September 2016
Volume 57, Issue 12
Open Access
ARVO Annual Meeting Abstract  |   September 2016
A System for Predicting White Matter Lesion Volume in the Brain Using Retinal Vessel Features
Author Affiliations & Notes
  • Alauddin Bhuiyan
    HealthScreener Inc., Bayside, New York, United States
  • Pallab Roy
    Computer Science and Information System, University of Melbourne, Melbourne, Victoria, Australia
  • Rao Kotagiri
    Computer Science and Information System, University of Melbourne, Melbourne, Victoria, Australia
  • Footnotes
    Commercial Relationships   Alauddin Bhuiyan, HealthScreener Inc. (I); Pallab Roy, None; Rao Kotagiri, None
  • Footnotes
    Support  None
Investigative Ophthalmology & Visual Science September 2016, Vol.57, 1711. doi:
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      Alauddin Bhuiyan, Pallab Roy, Rao Kotagiri; A System for Predicting White Matter Lesion Volume in the Brain Using Retinal Vessel Features. Invest. Ophthalmol. Vis. Sci. 2016;57(12):1711.

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      © 2017 Association for Research in Vision and Ophthalmology.

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Abstract

Purpose : To assess the accuracy of a novel computer based system for predicting the brain white matter lesion (WML) using retinal vascular features which is highly associated with stroke and dementia.

Methods : 111 patients’ data were taken from the ENVISion study (A Neuro-Vascular Imaging Study, Australia; persons aged ≥ 70 years) which has retinal and MRI images. The vessel features such as focal arteriolar narrowing (FAN) and artery vein nicking (AVN) were quantified through Canny edge detection and Graph optimization algorithms. The Dijkstra’s shortest path algorithm was applied to optimize the graph search obtaining the vessel edges to compute widths. The vessel widths were analysed to quantify the severity of AVN and FAN. WML volume was computed using pixel contrast and spatial prior knowledge, Random Forest classifier and Markov Random Field algorithms. WML volume was categorized as mild and severe and used as output classes in the model. Finally, a Support Vector Regression model was trained by using these quantified AVN and FAN to predict the volume of WML. We evaluate our proposed model on the dataset through estimating the WML volume with MSE between our predicted WML load and manually annotated WML load. For accuracy test on the classification of patients having mild and severe WML load, we compute the sensitivity, specificity and F1 score.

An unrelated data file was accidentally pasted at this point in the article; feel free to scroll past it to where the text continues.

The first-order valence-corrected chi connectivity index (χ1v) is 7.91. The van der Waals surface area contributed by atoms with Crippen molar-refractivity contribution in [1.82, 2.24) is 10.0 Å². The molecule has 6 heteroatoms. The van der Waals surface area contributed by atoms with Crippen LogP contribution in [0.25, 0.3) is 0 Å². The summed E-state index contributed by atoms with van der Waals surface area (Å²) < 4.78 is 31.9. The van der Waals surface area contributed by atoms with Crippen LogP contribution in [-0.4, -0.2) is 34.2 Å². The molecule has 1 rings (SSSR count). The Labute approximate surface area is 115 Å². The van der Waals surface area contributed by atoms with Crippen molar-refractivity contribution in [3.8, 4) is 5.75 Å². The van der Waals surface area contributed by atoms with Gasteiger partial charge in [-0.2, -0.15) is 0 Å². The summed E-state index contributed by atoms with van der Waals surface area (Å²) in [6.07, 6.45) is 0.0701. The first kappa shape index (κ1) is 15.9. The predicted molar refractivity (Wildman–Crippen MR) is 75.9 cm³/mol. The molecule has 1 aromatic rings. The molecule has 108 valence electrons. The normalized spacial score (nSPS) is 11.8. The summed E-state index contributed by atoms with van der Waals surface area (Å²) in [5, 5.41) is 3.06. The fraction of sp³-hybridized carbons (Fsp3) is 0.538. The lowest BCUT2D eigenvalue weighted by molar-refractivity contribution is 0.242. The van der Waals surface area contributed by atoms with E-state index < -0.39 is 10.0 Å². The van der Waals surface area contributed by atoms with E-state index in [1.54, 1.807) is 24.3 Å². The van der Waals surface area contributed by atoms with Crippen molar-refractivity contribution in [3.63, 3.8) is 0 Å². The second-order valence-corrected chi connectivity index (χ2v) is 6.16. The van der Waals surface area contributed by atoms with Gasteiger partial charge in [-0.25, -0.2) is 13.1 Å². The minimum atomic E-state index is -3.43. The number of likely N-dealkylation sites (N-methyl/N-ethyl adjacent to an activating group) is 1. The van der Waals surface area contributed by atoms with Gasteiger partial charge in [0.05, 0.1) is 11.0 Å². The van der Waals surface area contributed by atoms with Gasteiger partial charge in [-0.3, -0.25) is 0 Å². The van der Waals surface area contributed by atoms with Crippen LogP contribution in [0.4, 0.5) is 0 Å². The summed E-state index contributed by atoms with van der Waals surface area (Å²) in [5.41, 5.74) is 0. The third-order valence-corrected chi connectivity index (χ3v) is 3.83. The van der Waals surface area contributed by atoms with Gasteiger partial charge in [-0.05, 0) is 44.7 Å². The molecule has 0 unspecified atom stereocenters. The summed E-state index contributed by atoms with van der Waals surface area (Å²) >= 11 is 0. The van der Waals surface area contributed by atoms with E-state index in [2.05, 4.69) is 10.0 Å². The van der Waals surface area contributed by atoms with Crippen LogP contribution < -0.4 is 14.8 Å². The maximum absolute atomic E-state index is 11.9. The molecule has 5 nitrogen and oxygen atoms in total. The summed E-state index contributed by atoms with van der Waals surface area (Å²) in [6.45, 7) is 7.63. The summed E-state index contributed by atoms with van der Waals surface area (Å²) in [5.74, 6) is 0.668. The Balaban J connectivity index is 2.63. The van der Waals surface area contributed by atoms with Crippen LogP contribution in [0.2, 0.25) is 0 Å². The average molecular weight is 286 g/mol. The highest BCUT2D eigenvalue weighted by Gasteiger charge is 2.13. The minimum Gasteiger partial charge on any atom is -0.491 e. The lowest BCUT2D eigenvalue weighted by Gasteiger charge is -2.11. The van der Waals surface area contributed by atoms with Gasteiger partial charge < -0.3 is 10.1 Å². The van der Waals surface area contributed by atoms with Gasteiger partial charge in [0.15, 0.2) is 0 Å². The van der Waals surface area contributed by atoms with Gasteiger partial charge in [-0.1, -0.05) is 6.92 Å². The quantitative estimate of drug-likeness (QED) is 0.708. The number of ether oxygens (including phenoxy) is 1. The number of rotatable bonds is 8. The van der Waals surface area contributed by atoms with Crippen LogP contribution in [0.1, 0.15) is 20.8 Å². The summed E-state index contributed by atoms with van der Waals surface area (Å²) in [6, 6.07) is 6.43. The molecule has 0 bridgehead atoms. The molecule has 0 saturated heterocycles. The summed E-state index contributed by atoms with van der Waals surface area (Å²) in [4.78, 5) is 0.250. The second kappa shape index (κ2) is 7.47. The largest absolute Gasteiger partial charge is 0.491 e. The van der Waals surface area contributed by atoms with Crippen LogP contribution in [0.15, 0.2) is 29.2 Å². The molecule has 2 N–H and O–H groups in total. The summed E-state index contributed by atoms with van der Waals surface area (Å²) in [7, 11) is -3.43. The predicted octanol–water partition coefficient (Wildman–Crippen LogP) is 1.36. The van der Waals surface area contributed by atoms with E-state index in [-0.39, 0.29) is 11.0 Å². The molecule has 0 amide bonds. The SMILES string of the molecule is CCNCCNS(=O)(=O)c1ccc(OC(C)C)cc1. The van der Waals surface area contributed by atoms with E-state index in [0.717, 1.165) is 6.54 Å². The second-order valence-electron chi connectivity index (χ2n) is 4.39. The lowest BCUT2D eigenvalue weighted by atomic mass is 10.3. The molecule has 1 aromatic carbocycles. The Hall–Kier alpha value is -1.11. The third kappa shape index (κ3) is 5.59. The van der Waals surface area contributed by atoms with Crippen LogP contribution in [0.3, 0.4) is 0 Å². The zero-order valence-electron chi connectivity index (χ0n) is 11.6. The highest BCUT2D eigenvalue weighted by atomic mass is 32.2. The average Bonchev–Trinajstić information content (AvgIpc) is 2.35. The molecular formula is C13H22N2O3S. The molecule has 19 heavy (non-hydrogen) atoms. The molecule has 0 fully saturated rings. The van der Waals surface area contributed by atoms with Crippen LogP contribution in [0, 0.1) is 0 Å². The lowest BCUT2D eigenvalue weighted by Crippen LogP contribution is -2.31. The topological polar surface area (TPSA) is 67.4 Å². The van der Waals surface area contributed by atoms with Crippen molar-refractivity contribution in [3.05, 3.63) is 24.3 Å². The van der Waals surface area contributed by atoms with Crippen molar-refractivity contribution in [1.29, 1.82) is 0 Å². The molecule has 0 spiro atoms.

Results : The MSE between our predicted and manually annotated WML load is 0.13. The proposed prediction model obtains sensitivity of 0.83, specificity of 0.60, positive predictive value of 0.69, negative predictive value of 0.76, and F1 score of 0.77 in classifying the patients having mild and severe WML load.

Conclusions : The results indicate that our retinal image based WML prediction model can be helpful for the physicians to identify the patients who need immediate MRI screening for the further diagnosis of WML and regular monitoring for Stroke and Dementia.

This is an abstract that was submitted for the 2016 ARVO Annual Meeting, held in Seattle, Wash., May 1-5, 2016.

 

Figure shows an example of the segmentation outcome of the proposed white matter lesion segmentation method such as: (a) FLAIR MRI, (b) initial segmentation of lesion, (c) refined segmentation of lesion after using Markov Random Field (MRF) and (d) manual segmentation of lesion.

Figure shows an example of the segmentation outcome of the proposed white matter lesion segmentation method such as: (a) FLAIR MRI, (b) initial segmentation of lesion, (c) refined segmentation of lesion after using Markov Random Field (MRF) and (d) manual segmentation of lesion.

 

Figure shows the automatically mapped boundary of arteriolar segments having different severity levels of focal arteriolar narrowing (FAN) such as (a) questionable FAN, (b) mild FAN, (c) moderate FAN and (d) severe FAN.

Figure shows the automatically mapped boundary of arteriolar segments having different severity levels of focal arteriolar narrowing (FAN) such as (a) questionable FAN, (b) mild FAN, (c) moderate FAN and (d) severe FAN.

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